Nena Hutching wasn’t all that surprised when medical tests and scans showed the presence of cancer. Her grandfather and father had both had it. But the diagnosis and treatments were still hard to cope with. She was afraid to die. The cancer was a monster, and in her dreams became someone she could not escape.
In the meantime, her two daughters and adult son were having issues of their own. Ken was an ambitious lawyer with his eye on the prize–a partnership in his law firm. But he sacrificed his family on the way up, telling himself he was doing it for them. Now his wife wanted a divorce. Roberta Hutching was a successful journalist. She couldn’t remember the last time she heard her mother say, “I love you.” Looking for love and affirmation sent her to all the wrong places. She was stuck in a relationship where she was being taken advantage of. Barb, the eldest daughter was married and had two children. Her own demons included breast cancer and it was playing havoc on her family life.
Each of the three siblings got a call from their father to tell them about their mother’s cancer. None of the three wanted to visit her. The distance in her family hurt her, but Nena understood it as the natural consequences of her neglect years earlier.
“I hope you find this story not only moving and inspirational, but also deeply personal.” [author Michael King] I did find this story a bit disturbing at first. There is cancer in my family and I understand the process well. I have seen it all first hand. The author writes this novel well, sets up the tension on both tiers, working it into an element of suspense, yet creates a satisfying conclusion. For me, it wasn’t easy to read, not because of any problems with the book’s level of interest, because it keeps the reader’s attention very well, but it was a bit too personal. The story’s pathos crept down deep and touched me. This book isn’t one I’d pull off a bookshelf and read on my own for personal reasons, but I am glad I read it. The final scenes have the potential to bring the reader peace of heart, especially if they have gotten invested in the story emotionally.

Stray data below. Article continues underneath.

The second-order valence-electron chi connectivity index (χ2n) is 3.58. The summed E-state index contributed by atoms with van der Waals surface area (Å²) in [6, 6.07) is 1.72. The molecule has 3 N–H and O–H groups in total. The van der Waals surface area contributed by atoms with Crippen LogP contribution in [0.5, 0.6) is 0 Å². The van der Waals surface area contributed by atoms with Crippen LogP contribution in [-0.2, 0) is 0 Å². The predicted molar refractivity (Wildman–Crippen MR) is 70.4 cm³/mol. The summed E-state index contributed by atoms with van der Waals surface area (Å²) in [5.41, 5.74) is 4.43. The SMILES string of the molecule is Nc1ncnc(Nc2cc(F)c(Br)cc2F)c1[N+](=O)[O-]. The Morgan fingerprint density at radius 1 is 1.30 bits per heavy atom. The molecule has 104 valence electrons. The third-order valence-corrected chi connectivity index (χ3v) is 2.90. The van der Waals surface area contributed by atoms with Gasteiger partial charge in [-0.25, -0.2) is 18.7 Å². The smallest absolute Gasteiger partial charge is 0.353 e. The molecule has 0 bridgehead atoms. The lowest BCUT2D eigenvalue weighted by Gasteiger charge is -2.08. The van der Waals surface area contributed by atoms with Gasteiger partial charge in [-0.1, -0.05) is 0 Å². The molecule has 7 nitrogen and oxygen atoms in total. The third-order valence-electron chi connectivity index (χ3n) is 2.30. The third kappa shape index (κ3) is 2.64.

The themes of family and reconciliation are dominant in this story. It takes awhile to reach a resolution for all the family members, and the ending may not happen in the way many of us readers want it to, but the conclusion implies there is more to come. For the Hutching family, it is simply a beginning of something better.
I enjoyed how the author expressed Jimmy’s love for his Nena. His was a quiet strength that I found heart-warming and intriguing. He knew his father’s tendency for violence and he was determined not to use brute strength in his own walk if at all possible. This placed him in an awkward position a few times when he needed to defend someone or himself physically. But when it came to Nena’s welfare, he fought willingly for her; it was one thing she always loved about him. Now while they were fighting the cancer, he took this quiet strength to the next level which endeared him to me as a reader. I believe many other readers will admire this kind of strength in Jimmy too.
The author has a marvelous sense of timing in turning a story filled with sadness into triumph, sensitivity for subtleties in the lives of his characters, and the ability to communicate real-to-life spiritual issues in a conversational manner. I would be happy to read more of this author’s books in the future.
Disclosure of Material Connection: I received a complimentary review copy of this book from the Booketeria on behalf of Charisma House Publishing (Realms). I was not required to write a positive review. The opinions I have expressed are my own. I am disclosing this in accordance with the Federal Trade Commission’s 16 CFR, Part 255: “Guides Concerning the Use of Endorsements and Testimonials in Advertising.”